Specialized Business Insurance & Risk Management Blog

Breakdown of the Horticulture Industry

Horticulture IndustryWe published a post back in August that focused on the Segments of the Horticulture Industry. In this iteration of the breakdown of the horticulture industry, we’d like to take the focus a bit further and give a more in depth look of what kinds of activities theses segments are involved in.

There are four segments of the horticulture industry: Nurseries, Greenhouses, Independent Garden Centers, and Hybrids of the previous three. Though most may view growers as one big industry, there are fundamental differences in the activities each of the different businesses.

Wholesale Greenhouse Growers
Wholesale greenhouse growers grow ornamental flowers, plants, shrubs and certain kinds of trees, in controlled environments. Typically, a grower will have property values that are much higher than those of a nursery grower. They also have specialized structures and other equipment, including the greenhouse itself, as well as other necessary equipment, such as water, boilers, lighting, temperature control, alarms, and security.

Larger growers also supply plants to big box stores or other venues, on a consignment basis. Of course, this creates significant exposure for their stock at these non-covered locations, as well as potential loss of income, due to interruptions in business at the non-covered location.

Wholesale Nursery Growers
Wholesale Nursery Growers generally grow plants and trees in open fields instead of under a greenhouse structure. Most of these operations are located on the west coast and southern US, where the climate tends to stay warmer year-round.

Retail Garden Centers
Retail Garden Centers are the major customer of the Greenhouse Grower and the Wholesale Nursery Grower. They typically sell related products, including seed, fertilizer, and small garden tools, in addition to flowers, plants and trees and often have greenhouse structures to house the plants that are out for sale. Also, they may have a Landscaping division, which creates a unique and different exposure, from that of the typical greenhouse or nursery operation.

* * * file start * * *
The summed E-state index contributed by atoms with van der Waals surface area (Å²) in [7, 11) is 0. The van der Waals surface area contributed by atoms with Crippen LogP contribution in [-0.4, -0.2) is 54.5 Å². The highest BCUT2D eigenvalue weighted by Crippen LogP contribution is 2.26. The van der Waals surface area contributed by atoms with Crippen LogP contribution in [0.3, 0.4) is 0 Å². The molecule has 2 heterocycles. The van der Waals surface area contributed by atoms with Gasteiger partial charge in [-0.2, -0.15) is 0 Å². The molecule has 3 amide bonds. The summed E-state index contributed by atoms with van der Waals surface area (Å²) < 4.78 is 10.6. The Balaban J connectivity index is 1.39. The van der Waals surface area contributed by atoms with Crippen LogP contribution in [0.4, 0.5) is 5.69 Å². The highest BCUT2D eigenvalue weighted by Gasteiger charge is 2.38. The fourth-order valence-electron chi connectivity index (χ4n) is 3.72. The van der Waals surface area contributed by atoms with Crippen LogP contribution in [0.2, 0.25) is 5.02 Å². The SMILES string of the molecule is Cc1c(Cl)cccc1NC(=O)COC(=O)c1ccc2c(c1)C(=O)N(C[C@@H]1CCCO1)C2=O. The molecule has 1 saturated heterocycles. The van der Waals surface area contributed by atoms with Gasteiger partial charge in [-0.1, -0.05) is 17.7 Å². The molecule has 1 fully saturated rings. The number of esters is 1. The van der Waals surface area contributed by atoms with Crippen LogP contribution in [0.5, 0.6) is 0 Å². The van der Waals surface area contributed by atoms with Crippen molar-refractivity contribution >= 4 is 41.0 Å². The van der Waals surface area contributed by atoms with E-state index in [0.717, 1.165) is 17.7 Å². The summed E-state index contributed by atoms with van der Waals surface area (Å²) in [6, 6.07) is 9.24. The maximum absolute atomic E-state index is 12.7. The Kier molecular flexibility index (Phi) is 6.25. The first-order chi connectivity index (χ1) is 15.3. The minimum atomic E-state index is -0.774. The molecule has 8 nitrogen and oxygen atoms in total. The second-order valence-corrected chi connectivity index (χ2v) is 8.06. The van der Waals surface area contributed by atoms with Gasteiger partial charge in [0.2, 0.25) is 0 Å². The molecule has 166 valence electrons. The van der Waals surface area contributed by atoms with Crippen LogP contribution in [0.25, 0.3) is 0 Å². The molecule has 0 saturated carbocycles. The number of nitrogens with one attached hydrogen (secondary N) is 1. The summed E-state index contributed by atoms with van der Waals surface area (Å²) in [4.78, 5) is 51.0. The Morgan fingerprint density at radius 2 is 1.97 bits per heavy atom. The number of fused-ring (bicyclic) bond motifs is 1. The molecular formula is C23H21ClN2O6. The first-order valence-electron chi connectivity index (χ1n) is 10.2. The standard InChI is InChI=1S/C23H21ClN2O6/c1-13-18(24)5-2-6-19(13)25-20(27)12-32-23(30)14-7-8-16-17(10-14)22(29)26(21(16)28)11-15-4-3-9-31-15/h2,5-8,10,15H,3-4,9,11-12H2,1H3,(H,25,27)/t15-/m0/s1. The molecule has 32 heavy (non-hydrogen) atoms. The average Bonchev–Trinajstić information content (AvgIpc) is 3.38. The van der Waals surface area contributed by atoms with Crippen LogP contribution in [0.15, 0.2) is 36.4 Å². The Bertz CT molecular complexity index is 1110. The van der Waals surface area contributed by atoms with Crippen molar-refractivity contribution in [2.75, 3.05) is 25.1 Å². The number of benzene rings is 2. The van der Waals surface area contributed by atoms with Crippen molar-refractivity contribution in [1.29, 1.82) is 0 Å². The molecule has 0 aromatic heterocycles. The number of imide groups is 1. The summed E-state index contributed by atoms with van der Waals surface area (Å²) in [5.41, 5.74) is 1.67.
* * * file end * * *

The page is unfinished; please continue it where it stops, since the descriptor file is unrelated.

Hybrid Operations
Hybrid operations are a business that are an overlap of any of the three, and in turn, have much higher exposures due to the multiple operations.

Understanding the activities of each of the segments of the horticulture industry assists greatly in being able to write coverage that will best keep the business safe. Building an insurance program from the ground up with the specific needs of not only the industry as a whole, but the segments that make it up, is how to best avoid gaps in coverage that leave an insured vulnerable.

For more information, visit GrowPro.

The Risks of Shipping for Horticulturists

Shipping RisksTennessee Attorney General Bob Cooper has sued the owners of two companies for allegedly using false advertising to sell nursery goods.

“The state is seeking a permanent injunction against the defendants to stop these alleged unfair and deceptive practices and to provide customer refunds and other relief,” Cooper said.

According to the petition, the pair displayed photographs of healthy, viable plants. The plants shipped out by the companies arrive to customers in a dormant state, however, and some even arrived dead.

The petition also alleges that the pair failed to deliver ordered goods within promised time frames, failed to deliver complete orders and did not refund orders made by consumers who were unhappy with the products.


This story represents a risk to nurseries and garden centers that ship plants as part of their business model. Sending products to customers’ houses represents a risk for any company that does it, but there’s a greater risk for businesses shipping plants.

The difference for horticultural businesses is that the products they are sending are more likely to be damaged because they can’t be boxed while they’re in transit. Also, should they get lost in transit and arrive later than expected, the plant could have gone too long under rough conditions with no hydration and be wilted or dead on arrival.

In the story above, two companies, Autumn Ridge Nursery and Summerstone Nursery, are being sued for false advertisement because the pictures of the plants showed them being healthy and vibrant and they arrived wilted/damaged or dead.

It is highly common practice for any company to use nice looking, sharp, touched-up pictures as displays for their products in magazines or online. The simple fact of the matter is that a company who is selling flowers or trees isn’t going to post pictures of wilted flowers or dead trees on their website or magazine. The mistake made by the nurseries is that they refused refunds for plants that arrived damaged or dead.